When 5 allied generals are captured in Italy in WW II, it is a propaganda nightmare for the Allies. The generals are all 1 star and refuse to take orders from each other in order to plan an... See full summary »
The fashion industry and Paris provide the setting for a comedy surrounding the mistaken impression that Joanne Woodward is a high-priced call girl. Paul Newman is the journalist interviewing her for insights on her profession.
Ram Bowen and Eddie Cook are two expatriate jazz musicians living in Paris where, unlike America at the time, Jazz musicians are celebrated and racism is a non-issue. When they meet and ... See full summary »
Frank Capua is a rising star on the race circuit who dreams of winning the big one--the Indianapolis 500. But to get there he runs the risk of losing his wife Elora to his rival, Luther ... See full summary »
Drifter Chance Wayne returns to his hometown after many years of trying to make it in the movies. Arriving with him is a faded film star he picked up along the way, Alexandra Del Lago. ... See full summary »
Captain Edward Hall returns to the USA after two years in a prison camp in the Korean war. In the camp he was brainwashed and helped the Chinese convince the other prisoners that they were fighting an unjust war. When he comes back he is charged for collaboration with the enemy. Where does loyalty end in a prison camp, when the camp is a living hell? Written by
Walter Pidgeon hums, "The Last Time I Saw Paris." Two years earlier he had co-starred in a movie of the same name name which used the same theme prominently. See more »
In the closing scene inside the courtroom, Capt. Miller (Lee Marvin) conspicuously comes in and sits down in a chair right next to the door, against the back wall. We see him there in a couple of close-up shots, but in several wide camera shots taken from the front of the courtroom, he is nowhere to be seen. See more »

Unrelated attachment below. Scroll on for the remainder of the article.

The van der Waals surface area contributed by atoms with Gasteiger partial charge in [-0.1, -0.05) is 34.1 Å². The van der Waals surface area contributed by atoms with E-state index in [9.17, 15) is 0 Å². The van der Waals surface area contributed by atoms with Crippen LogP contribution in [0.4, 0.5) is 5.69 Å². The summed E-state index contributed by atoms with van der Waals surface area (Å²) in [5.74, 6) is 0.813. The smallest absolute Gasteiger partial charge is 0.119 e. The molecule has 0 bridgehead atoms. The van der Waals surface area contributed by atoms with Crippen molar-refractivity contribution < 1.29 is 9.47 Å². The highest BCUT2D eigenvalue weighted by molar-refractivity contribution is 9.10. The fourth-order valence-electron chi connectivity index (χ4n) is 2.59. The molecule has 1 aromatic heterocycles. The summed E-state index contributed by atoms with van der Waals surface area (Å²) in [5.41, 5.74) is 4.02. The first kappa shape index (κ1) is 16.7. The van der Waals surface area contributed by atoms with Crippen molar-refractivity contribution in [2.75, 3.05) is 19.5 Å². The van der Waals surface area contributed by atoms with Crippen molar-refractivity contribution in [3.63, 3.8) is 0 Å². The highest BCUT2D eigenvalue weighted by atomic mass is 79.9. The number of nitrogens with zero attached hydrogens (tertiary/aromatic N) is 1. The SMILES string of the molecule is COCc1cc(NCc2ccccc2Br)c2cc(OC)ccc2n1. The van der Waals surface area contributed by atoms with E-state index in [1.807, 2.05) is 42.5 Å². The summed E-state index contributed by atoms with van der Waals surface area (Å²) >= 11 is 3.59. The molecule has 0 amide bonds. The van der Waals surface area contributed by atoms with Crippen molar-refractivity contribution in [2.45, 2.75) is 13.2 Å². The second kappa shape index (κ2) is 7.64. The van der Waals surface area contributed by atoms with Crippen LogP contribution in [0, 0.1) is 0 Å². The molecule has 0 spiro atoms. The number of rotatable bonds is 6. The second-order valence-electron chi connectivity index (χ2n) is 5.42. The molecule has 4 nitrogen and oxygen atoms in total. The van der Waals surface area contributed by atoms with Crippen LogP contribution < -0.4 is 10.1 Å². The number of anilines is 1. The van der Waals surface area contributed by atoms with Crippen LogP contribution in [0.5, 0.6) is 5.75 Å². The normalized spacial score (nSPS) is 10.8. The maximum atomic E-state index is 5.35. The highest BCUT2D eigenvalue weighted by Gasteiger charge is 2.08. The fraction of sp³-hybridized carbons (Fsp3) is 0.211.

Lt. Col. Frank Wasnick:
[Addressing the jury, presenting the closing arguments for Capt. Hall's defense]
Gentlemen, I have here a document which is not very pleasant to read. It's a communiqué written by the Communists describing shortcomings they observed among certain American prisoners of war.
Lt. Col. Frank Wasnick:
[Quoting from the document]
"One: Many of the prisoners reveal weak loyalties to their families, their communities, and their army. Two: When left alone, they tend to feel deserted, and they underestimate their ability to ...
[...] See more »
There lies a great film hidden in the depths of 'The Rack', one that honestly and unflinchingly dares pronounce its indictment of the American way of life, of a people uninformed about the democratic traditions of their country as well as of the exact nature of Communism.
But 'The Rack' is not quite that film, although in long stretches it is pretty good. Paul Newman in his second starring role plays Captain Ed Hall, being court martialed for betraying his country when he was a prisoner of war in Korea by collaborating with his captors. It turns out he was mentally tortured, brainwashed as it were, and there is an emotional forthrightness of the scenes concerning the captain's breakdown that are engaging, and the central between Newman and Walter Pidgeon as his staunch colonel father will draw tears, although Newman is not yet the acute and instinctively brilliant actor he would become.
So, see it by all means next time it is aired on TCM, it's not half bad. Only, it ought to have been better.
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